Entity Tags: Al-Qaeda, Haji Bashir Noorzai, Pakistan Directorate for Inter-Services Intelligence, Taliban

Timeline Tags: War in Afghanistan

Category Tags: Pakistan and the ISI, Drugs, Afghanistan, Key Captures and Deaths

James Dobbins, the Bush Administration’s special envoy for Afghanistan, later will say that three decisions in late 2001 “really shaped” the future of Afghanistan. “One was that US forces were not going to do peacekeeping of any sort, under any circumstances. They would remain available to hunt down Osama bin Laden and find renegade Taliban, but they were not going to have any role in providing security for the country at large. The second was that we would oppose anybody else playing this role outside Kabul. And this was at a time when there was a good deal of interest from other countries in doing so.” The main reason for this is because it is felt this would tie up more US resources as well, for instance US airlifts to drop supplies. The third decision is that US forces would not engage in any counter-narcotics activities. The Atlantic Monthly will later note, “One effect these policies had was to prolong the disorder in Afghanistan and increase the odds against a stable government. The absence of American or international peacekeepers guaranteed that the writ of the new [Hamid] Karzai government would extend, at best, to Kabul itself.” [Atlantic Monthly, 10/2004]

Entity Tags: Bush administration (43), Hamid Karzai, Taliban, Osama bin Laden

Timeline Tags: War in Afghanistan

Category Tags: Afghanistan

Al-Qaeda top leaders Osama bin Laden and Ayman al-Zawahiri hide out in a remote province in Afghanistan for most of 2002. After bin Laden is killed in May 2011 (see May 2, 2011), US officials will reveal that they no longer believe the conventional account that he and al-Zawahiri left the Tora Bora battle by escaping into nearby Pakistan. Instead, the two of them headed north into Konar, a remote Afghanistan province, around December 15, 2001 (see (December 15, 2001)). According to one unnamed US official, they stay in mountain valleys “that no one has subdued… places the Soviets never pacified.” Their exact location during this time is unknown. Some Guantanamo prisoners will later tell interrogators that the two leaders stay in Konar for up to 10 months. But even bin Laden’s closest followers don’t know exactly where he or al-Zawahiri have gone in Konar. One US intelligence official will later say: “It became clear that [bin Laden] was not meeting with [his followers] face to face.… People we would capture had not seen him.” [Washington Post, 5/6/2011] Exactly how, when, or where bin Laden and al-Zawahiri go after Konar will not be revealed. But there will be reports that bin Laden moves to the village of Chak Shah Mohammad in northwest Pakistan in 2003 (see 2003-Late 2005).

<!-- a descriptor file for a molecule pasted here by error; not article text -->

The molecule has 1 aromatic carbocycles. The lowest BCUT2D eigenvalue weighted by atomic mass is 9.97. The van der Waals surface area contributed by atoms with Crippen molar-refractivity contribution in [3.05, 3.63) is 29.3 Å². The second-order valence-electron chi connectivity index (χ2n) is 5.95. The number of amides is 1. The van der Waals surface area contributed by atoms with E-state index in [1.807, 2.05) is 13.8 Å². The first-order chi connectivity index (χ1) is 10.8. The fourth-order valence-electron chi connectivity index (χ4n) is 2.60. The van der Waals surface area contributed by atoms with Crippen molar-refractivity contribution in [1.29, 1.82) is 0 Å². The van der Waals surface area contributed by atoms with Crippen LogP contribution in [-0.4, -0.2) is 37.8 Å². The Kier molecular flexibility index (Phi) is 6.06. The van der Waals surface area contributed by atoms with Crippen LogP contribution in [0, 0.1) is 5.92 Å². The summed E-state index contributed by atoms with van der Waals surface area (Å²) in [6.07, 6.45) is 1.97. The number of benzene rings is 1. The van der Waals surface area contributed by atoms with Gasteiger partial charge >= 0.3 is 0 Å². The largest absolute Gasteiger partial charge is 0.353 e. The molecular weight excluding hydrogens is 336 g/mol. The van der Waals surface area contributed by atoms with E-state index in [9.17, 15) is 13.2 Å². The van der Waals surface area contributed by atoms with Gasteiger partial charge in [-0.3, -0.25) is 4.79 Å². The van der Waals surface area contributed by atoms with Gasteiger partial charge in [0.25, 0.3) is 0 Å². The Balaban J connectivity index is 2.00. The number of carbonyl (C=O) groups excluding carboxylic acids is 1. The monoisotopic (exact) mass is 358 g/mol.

Entity Tags: Ayman al-Zawahiri, US intelligence, Osama bin Laden

Timeline Tags: War in Afghanistan

Category Tags: Ayman Al-Zawahiri, Osama Bin Laden, Hunt for Bin Laden in Pakistan, Afghanistan, Escape From Afghanistan

CIA official Gary Schoen will later say, “I can remember trying to take issues about Afghanistan to the National Security Council (NSC) during 2002 and early 2003 and being told: ‘It’s off the agenda for today. Iraq is taking the whole agenda.’ Things that we desperately needed to do for Afghanistan were just simply pushed aside by concerns over in Iraq. There just wasn’t the time.” [PBS Frontline, 1/20/2006] A former senior NSC official will similarly recall that the Bush administration turned its attention to Iraq and “discussions about Afghanistan were constrained. Here’s what you have now, you don’t get anything more. No additional missions, no additional forces, no additional dollars.” This official adds that “the meetings to discuss Afghanistan at the time were best described by a comment Doug Feith made in one meeting, when he said we won the war, other people need to be responsible for Afghanistan now. What he meant was that nation building or postconflict stability operations ought to be taken care of by other governments.… To raise Afghanistan was to talk about what we were leaving undone.” [Risen, 2006, pp. 154]

Entity Tags: Gary C. Schroen, National Security Council, Douglas Feith

Timeline Tags: War in Afghanistan

Category Tags: Afghanistan, Iraq War Impact on Counterterrorism